Norwegian energy major Equinor has signed French contractor Technip Energies to carry out lead-off engineering for the platforms for the giant Firefly floating wind project off South Korea, on track to be the world’s largest deepwater array.

The work, which will be based on Technip Energies INO15 concept “in alignment” with Equinor’s Wind Semi semisubmersible design, marks a significant milestone for the 800MW project planned slated to be online by 2027 off the coast of Ulsan.

“We are very happy to bring the combined experience of Equinor and Technip Energies from floating wind projects in harsh environments in the North Sea to the Firefly project; one of the first floating offshore wind farms in South Korea, one of the first large scale floating wind farms ever realised, and also the world’s largest floating wind farm when it starts operation,” said Do-Hyun Park, deputy project director for Firefly.

“This project will spearhead the Equinor Wind Semi, a floating substructure that builds on our combined experience, and is also well suited for the South Korean value chain. Together with Technip Energies we are confident we can find cost effective substructure solutions that also create strong opportunities for local value creations.”

Willy Gauttier, vice president Technip Energies offshore wind business, said: “We are building for the future in South Korea and have established a core team dedicated to floating wind.

“We have a long track record working with the local supply chain, having executed projects in Korea for many years. Our aspiration now is to contribute to building the floating wind industry in the country, fostering the energy transition.”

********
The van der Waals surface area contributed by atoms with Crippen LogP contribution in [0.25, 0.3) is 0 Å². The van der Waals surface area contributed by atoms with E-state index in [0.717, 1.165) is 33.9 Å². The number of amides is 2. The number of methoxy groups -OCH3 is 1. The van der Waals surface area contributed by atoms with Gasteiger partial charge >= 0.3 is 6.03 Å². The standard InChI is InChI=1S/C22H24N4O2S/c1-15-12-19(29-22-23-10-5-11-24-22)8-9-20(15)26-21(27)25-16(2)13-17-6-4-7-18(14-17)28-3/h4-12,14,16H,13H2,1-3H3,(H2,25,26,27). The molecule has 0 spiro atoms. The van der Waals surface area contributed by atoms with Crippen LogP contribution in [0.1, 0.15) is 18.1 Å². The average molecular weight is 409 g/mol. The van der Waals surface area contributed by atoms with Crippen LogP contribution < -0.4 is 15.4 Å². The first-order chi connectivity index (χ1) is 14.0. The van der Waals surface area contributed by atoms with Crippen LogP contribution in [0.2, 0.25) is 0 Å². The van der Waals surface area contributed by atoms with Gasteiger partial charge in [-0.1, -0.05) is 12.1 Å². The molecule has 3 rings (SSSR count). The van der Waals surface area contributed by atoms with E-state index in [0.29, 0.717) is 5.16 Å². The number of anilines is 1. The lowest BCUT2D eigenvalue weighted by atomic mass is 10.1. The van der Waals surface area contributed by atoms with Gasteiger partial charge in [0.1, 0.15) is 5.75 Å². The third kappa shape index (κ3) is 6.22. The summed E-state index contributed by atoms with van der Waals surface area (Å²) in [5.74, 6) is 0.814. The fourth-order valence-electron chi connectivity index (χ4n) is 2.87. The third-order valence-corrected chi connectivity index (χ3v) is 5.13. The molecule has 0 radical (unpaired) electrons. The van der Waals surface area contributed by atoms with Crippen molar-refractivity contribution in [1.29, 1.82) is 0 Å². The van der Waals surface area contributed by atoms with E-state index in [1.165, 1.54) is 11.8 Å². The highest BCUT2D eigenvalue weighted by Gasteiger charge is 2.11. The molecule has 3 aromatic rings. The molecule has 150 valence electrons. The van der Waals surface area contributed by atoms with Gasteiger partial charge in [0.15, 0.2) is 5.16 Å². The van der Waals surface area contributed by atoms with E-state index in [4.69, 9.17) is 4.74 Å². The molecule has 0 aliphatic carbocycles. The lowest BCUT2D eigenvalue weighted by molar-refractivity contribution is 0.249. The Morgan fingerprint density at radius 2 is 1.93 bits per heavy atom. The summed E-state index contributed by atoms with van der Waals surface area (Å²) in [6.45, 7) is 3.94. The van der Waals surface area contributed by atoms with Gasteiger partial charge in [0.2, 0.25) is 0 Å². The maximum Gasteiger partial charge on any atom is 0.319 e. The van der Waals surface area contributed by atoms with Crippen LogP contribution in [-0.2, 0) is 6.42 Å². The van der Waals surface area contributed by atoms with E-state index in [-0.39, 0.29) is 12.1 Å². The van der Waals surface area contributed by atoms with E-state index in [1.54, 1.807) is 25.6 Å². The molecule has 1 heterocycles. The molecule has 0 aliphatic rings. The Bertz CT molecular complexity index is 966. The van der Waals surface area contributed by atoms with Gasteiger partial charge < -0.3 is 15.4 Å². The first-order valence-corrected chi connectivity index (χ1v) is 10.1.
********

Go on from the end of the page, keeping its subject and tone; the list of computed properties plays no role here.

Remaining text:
The deal, for so-called Feed (front end engineering design) on the platforms, is a key next step for Firefly, following deployment of wind resource-capturing Lidars in 2020 and receipt last year of an ‘electric business licences’ for the project, located in 150-300-metres of water 70km offshore.

Technip Energies was an early mover in the floating wind space, developing an innovative design in the 2010s called the VertiWind, before withdrawing from the sector. The transitioning oil & gas contactor then returned last year – as Recharge reported exclusively – with plans for the INO15 concept.

Equinor’s pioneered floating wind globally using its spar platform on the Hywind Demo and later 30MW Hywind Scotland, the world’s first commercial deepwater wind array, brought online in 2015. The Wind Semi, a lower-draft steel three-column semisubersible, was launched at COP26 last year.

Despite slow-rolling progress up to now in fulfilling its potential – the nation has barely 100MW in operation or construction offshore – South Korea is widely tipped to emerge as a major Asian market for wind at sea in the second part of the 2020s, with a government target for 12GW in place by 2030.

Floating technology is seen as a particularly attractive prospect for the South Korean market, given the better wind conditions in deeper waters further from shore and the lower level of potential conflict with other sea users.

Floating wind power’s global build-out this decade has been forecast by the Global Wind Energy Council to reach over 16GW, though some analysts remain concerned outdated current government policy frameworks have the potential of limiting the sector to deploying as little as 5GW by 2030.